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South African Currency

By February 28, 2019December 20th, 2023FinGlobal

South African Currency

February 28, 2019

The currency of South Africa is regarded as one of the most volatile in the world as it is linked to the world commodities markets, which fluctuate regularly. It is also impacted by any major political developments in South Africa. To understand South African Currency, here is a brief overview of it.


South Africa’s physical currency

South Africa’s currency is called the rand and older South Africa’s banknotes display the “big five” animals in South Africa – the rhinoceros, elephant, lion, buffalo and leopard. The rand has the symbol ‘R’ and banknotes are issued in R10, R20, R50, R100 and R200 denominations. The other side of these banknotes feature Nelson Mandela’s head as recognition for the way Nelson Mandela committed himself to South Africa and touched all the lives within the country.


The history of South African banknotes

In 1782, the Dutch Governor, Van Plettenberg was obliged, due to his incapacity to obtain enough quantity of money from the Netherlands to meet settlement requirements, to introduce paper money for the first time in the history of the Cape.


This earliest paper money, the Cape currency at that time, was issued in rixdollar and stiver denominations. Because the Cape had not printing press, all notes had to be hand written until around 1803. They had a government tax stamp showing the value and the date of the issue. After 1803, all notes were printed, but they kept showing the tax stamp for a while.


In the mid-1860’s, several banks used local printed paper money, most often made by the Cape Town printer company called Soul Solomon & Co.


Banknotes were imported from England again thereafter. This continued until the founding of the banknote factory in the Republic of South Africa in 1962. Since then the South African Reserve Bank has been responsible for this factory.


In 1961, South Africa changed its currency from pound sterling into Rand and cents, and when it became a republic in the same year, it retained the new currency. Afterwards the South African Reserve Bank began to withdraw the old Pound Sterling currency banknotes and replace them with new currency banknotes.


The new bank notes

In July 2018 a new Mandela bank note was launched to commemorate the 28th anniversary of Nelson Mandela’s release from prison. These commemorative notes cover all denominations including the R5 coin and have the standard visage of Nelson Mandela on one side, but instead of an image of one of the big five animals on the other side, the notes feature a younger image of Mandela. These Nelson Mandela banknotes also include a new security feature, which consist of little dots on the front and bank of all the notes. The Mandela banknotes and the older “Big 5” are both legal tender in South Africa


The new coin series for South Africa was introduced in 1989 by the South African Reserve Bank. Coins are issued in cents – 5c, 10c, 20c, 50c R1, R2 and R5 denominations. 100 cents are equal to R1. The rand coin designs celebrate animals that are common to South Africa. R1 features a Springbok, The R2 the Kudu and the Black Wildebeest is found on the R5. South Africa’s most famous coin is the Krugerrand, which was the first gold bullion coin in the world and is still the most actively traded coin of its kind.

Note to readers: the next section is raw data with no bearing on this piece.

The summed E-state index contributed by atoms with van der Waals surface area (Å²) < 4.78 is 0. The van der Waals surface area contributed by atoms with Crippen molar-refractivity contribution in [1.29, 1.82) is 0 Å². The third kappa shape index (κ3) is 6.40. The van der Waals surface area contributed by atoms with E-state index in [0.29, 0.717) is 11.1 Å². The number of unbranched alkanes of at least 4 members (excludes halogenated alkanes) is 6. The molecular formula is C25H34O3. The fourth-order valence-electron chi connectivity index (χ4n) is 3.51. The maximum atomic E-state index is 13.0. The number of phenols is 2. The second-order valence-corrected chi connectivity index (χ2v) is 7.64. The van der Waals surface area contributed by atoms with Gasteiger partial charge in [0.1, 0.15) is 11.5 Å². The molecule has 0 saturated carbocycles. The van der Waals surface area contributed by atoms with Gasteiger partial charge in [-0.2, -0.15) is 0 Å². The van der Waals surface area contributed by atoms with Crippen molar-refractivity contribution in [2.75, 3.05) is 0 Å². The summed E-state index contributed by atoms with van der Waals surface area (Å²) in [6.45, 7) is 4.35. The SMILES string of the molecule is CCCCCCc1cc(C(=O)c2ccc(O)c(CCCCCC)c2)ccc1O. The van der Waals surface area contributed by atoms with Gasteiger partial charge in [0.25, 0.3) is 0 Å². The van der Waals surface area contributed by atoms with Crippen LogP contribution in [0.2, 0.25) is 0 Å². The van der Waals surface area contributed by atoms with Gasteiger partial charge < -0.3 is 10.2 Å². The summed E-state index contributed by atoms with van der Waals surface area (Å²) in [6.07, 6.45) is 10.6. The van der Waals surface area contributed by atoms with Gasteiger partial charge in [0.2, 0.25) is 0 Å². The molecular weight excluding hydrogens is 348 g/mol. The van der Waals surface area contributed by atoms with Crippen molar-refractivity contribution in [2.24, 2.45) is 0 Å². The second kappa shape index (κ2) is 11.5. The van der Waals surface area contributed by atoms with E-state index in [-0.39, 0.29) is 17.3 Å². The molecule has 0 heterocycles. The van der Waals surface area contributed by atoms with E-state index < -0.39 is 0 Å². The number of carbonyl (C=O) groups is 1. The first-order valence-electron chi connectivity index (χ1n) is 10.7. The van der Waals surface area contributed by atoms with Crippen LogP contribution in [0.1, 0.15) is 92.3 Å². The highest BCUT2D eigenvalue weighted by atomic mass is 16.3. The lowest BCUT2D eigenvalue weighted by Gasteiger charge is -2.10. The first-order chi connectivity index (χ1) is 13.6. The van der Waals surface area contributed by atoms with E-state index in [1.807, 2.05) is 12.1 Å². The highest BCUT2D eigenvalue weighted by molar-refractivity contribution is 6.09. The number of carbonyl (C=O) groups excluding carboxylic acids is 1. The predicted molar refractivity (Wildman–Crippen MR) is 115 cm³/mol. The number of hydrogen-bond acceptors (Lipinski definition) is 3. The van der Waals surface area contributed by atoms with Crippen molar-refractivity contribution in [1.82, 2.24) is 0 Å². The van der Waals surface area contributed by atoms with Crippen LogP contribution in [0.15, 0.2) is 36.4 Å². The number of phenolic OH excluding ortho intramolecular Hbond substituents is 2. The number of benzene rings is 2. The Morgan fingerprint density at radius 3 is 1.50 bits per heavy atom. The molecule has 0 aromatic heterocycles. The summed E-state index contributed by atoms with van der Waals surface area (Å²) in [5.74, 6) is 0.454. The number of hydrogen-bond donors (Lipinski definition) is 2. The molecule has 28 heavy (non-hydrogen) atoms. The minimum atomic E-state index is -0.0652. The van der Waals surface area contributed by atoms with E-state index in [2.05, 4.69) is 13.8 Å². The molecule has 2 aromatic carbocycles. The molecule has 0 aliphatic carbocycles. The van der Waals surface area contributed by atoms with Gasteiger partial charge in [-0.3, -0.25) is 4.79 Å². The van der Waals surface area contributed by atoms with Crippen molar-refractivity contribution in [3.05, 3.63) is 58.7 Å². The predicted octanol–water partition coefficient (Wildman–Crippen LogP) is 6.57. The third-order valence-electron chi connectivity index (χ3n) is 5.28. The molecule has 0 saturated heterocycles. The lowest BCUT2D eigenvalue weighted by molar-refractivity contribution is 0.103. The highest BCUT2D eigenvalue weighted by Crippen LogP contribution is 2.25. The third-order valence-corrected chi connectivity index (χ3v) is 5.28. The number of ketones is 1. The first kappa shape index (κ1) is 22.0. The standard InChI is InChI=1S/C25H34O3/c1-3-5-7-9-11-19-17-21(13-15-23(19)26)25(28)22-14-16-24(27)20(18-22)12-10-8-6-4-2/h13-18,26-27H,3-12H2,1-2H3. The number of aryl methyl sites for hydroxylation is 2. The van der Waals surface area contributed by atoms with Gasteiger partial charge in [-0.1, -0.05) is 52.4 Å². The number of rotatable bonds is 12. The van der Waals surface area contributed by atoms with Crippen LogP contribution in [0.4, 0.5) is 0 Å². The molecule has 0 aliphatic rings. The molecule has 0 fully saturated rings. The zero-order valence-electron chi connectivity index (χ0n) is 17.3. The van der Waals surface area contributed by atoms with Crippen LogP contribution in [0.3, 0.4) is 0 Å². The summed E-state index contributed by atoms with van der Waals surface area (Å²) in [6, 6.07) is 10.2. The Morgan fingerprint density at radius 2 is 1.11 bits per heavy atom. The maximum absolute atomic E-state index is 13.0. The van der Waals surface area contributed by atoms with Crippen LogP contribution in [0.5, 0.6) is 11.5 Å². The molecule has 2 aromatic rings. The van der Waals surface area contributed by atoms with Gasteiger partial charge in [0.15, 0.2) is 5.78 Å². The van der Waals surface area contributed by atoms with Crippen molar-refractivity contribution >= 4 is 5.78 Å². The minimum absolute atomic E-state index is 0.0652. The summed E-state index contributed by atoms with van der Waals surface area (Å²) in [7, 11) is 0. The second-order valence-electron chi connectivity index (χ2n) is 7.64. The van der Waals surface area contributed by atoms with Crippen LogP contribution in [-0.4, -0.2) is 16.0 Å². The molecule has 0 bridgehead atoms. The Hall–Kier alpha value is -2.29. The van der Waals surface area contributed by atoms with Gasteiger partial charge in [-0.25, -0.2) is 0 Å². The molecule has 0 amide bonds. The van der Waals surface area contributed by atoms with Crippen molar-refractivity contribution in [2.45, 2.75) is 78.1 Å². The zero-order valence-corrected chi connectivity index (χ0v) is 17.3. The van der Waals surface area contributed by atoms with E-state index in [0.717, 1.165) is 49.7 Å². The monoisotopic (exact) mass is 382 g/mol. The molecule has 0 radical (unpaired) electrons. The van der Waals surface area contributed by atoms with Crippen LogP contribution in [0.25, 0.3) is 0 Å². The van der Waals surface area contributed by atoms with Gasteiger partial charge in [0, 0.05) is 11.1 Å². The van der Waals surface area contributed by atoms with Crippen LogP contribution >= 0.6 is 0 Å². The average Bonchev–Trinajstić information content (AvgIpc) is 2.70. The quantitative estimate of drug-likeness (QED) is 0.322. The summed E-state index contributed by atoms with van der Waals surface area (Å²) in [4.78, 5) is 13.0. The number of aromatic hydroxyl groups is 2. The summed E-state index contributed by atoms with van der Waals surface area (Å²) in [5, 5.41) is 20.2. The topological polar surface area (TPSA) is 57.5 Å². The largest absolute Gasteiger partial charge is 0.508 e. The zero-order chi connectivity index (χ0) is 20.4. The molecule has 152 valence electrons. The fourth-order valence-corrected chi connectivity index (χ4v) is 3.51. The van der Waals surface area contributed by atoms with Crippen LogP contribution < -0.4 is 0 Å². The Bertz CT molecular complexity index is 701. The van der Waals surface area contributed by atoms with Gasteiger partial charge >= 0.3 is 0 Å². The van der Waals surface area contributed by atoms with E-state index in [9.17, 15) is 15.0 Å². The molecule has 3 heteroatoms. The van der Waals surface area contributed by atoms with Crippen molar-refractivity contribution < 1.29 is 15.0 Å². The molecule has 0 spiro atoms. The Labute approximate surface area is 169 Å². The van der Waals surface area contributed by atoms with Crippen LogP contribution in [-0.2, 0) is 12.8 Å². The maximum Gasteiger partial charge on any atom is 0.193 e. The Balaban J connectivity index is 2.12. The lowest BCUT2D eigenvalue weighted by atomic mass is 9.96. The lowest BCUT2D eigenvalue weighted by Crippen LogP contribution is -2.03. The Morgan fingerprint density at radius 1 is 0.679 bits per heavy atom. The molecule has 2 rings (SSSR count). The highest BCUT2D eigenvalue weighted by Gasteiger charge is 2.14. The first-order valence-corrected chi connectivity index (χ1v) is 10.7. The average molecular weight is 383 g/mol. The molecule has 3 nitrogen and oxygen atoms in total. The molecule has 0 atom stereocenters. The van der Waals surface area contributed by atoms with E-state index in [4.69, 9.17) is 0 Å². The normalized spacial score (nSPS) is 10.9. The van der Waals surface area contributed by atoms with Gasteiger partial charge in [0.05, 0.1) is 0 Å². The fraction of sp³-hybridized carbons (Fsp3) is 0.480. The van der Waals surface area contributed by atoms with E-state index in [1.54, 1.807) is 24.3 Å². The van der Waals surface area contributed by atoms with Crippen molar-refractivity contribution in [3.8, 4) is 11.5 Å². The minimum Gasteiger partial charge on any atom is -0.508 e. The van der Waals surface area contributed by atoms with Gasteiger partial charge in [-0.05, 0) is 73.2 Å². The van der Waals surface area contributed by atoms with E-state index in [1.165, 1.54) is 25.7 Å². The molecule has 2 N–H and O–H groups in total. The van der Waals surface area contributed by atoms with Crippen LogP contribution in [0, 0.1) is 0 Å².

How is the value of the rand determined?

Like any commodity the value of the rand is determined by demand and supply. If there is high demand for the rand its value will increase, if the demand is low the price will drop. The value of the rand is also linked to South Africa’s interest rate. If the interest rate is high, investors are more likely to invest in the country in order to benefit from the interest rate – this will cause the exchange rate of the rand to strengthen.


Unpleasant factors like a year of poor economic performance in South Africa or political instability can cause investors to lose confidence in South Africa, which in turn causes the rand to weaken.



How the rand compares to other currencies

The rand is a lot weaker than the USA dollar and is currently worth in the region of 0.072 dollars, which means effectively that you need R13.89 to buy 1 United States dollar. The rand is even weaker when compared to the UK pound. Currently, 1 rand is worth in the region 0.056-pound sterling which means you need R17,84 to buy 1-pound sterling.


The rand is somewhat stronger when compared to the Canadian dollar, with one rand being worth in the region of 0.096 Canadian dollars. This means that you need R10,25 to purchase 1 Canadian Dollar. The rand continues to strengthen when compared to the Australian dollar with 1-rand worth in the region of 0.10 Australian dollars or alternatively R9,94 buys you 1 Australian dollar. The rand is even stronger when compared to the United Arab Emirates Dirham. If you are living in Dubai, approximately R3,78 will buy you 1 United Emirates Dirham.


The exchange regulations established by the South African Reserve Bank apply to all foreign exchange transactions from and to South Africa. Violation of these regulations may amount in South Africa to a criminal offense and result in SARB financial penalties. FinGlobal is your South African foreign exchange guide! Contact us.


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